When he confessed to killing six people and injured nineteen others in an attack on a Quebec City mosque in 2017, Alexandre Bissonnette said: “I do not know how I committed such a senseless act.”
Yet Bissonnette, as Ausma Zehanat Khan points out in her Author’s Note in A Deadly Divide, was not charged as a terrorist. It would have too big a prosecutorial challenge to prove terrorist intentions or connections to terrorist organization. So why not just secure the conviction and lock up the perpetrator? (Bissonnette was sentenced to life—and won’t be eligible for parole for 40 years).
If not a direct act of terrorism, what fueled so much hate?
With the Bissonnette case as inspiration, Khan dispatches Esa Khattak, the Toronto-based head of Canada’s Community Policing Section, and partner Sgt. Rachel Getty into the murky fallout of a mass murder. Khattak and Getty arrive mere hours after the attack to find a brutal scene. The sight is “more devastation at a single crime scene that Esa Khattak had ever witnessed.”
The small town is Saint-Isidore-du-Lac, in the Province of Québec. At least on the surface, it’s quaint. “In daylight, under the warm wash of sunlight, the town’s charm would have been apparent: Gabled houses and stone cottages jumbled together along narrow, cobblestoned streets. And at two opposite ends stationed on rolling green hills, the university and the church, the secular and the sacred, each carving out a sphere of influence.”
The attack takes place in a “small, bright mosque” that is trying to fit in. “No exterior arches, no dome or minaret. A uniquely Québecois mosque? Or the sign of a community in hiding?”
The local police are led by Inspector Christian Lemaire, a complex and complicated cop. A young Muslim man is quickly arrested. A priest, who is revered in the community and who was holding the murder weapon when authorities arrived, is briefly quizzed.
Khattak, a devout Muslim, knows he has been brought in to manage the perception of how the murder investigation is handled. He is to act as a buffer, perhaps, on behalf of the small-town cops and any pushback form the community. But readers know Khattak and Getty aren’t there to work up talking points or to explain cop work in fluffy public relations messaging.
Hardly. Soon, Khattak and Getty are deep in the investigation. There are groups to explore, such as the neo-Nazi Wolf Allegiance, institutional veneers that need cracking, and a blowhard radio talk show host. Khan takes us straight into the chatter among the gutter-dwelling haters, who exchange their vile opinions in secret online chat rooms. Saint-Isidore, it turns out, has it all. Khan doesn’t flinch at recording the filth. (These sections are integral to the plot; skim at your peril.)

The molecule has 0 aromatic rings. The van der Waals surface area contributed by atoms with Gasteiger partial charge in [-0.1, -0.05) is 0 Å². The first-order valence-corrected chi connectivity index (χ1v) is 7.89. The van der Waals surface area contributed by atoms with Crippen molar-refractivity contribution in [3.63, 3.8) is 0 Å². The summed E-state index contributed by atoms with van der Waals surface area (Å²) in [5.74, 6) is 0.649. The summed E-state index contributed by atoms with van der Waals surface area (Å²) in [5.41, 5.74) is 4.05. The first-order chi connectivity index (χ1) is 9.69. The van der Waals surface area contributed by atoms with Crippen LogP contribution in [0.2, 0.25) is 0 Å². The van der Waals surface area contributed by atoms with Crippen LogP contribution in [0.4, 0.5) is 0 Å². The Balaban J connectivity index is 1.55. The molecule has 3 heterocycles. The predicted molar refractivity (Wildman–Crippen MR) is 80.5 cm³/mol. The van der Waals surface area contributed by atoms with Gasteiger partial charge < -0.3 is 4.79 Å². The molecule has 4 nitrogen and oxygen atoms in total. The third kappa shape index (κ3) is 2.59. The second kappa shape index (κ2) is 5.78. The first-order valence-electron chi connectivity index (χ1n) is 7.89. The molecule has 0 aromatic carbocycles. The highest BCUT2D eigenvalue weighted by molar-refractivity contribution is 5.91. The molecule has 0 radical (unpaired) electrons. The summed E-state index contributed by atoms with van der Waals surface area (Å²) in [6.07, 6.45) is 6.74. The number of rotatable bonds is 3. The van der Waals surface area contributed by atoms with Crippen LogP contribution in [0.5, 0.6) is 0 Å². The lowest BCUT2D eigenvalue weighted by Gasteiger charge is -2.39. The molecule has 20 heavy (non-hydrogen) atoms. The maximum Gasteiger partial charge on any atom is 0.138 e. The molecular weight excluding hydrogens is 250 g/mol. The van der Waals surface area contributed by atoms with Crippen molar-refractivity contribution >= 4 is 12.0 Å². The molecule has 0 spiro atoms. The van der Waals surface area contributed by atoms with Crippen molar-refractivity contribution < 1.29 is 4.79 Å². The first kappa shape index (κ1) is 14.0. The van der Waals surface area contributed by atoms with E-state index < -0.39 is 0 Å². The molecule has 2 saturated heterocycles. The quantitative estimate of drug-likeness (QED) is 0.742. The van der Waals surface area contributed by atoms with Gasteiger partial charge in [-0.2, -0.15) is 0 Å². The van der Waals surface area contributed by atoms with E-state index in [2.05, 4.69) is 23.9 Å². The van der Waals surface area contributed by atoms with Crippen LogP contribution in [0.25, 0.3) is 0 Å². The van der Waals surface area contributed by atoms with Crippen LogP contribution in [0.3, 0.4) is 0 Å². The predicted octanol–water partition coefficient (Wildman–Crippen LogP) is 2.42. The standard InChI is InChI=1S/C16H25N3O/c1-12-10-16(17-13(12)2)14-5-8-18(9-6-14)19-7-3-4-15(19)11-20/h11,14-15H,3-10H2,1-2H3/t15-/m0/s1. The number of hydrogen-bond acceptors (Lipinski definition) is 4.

Tackling their fifth case, Khattak and Getty have changed and grown since Khan’s debut, The Unquiet Dead, a murder mystery that drew the pair into the horrors of the genocide at Srebrenica. There are nifty references to previous cases, both overseas and at home. As outsiders to Saint-Isidore, Khattak and Getty measure and manage relationships with locals, with each other, and with their fellow police officers, too. Getty is at first drawn to Lemaire—his distrust of politicians is appealing. And she’s given reason to reconsider, shocked at her own inability to remain on guard. Khan writes about the interpersonal space between characters like few others; she’s a keen observer of body language and nuanced dialogue, too. A Deadly Divide is built for understanding, not cheap thrills.
Getty, who is ever-protective of Khattak and respects his serene and heady approach to investigations, nonetheless is pushed to a point where she believes Khattak is in trouble. A Deadly Divide gives the reserved Khattak a chance to lay his cards on the table, both in his personal desires and with the case at hand.
Extremely well-populated with a rich cast of characters, A Deadly Divide explores one of the darkest issues of modern society, the conditions that make it acceptable to turn the idea of hate into destructive, senseless action. Unfortunately, anger and hate are in the air we all breathe. Not everyone is what they appear to be and, as Khan has taught us before, the language of secrets is a tough one to crack.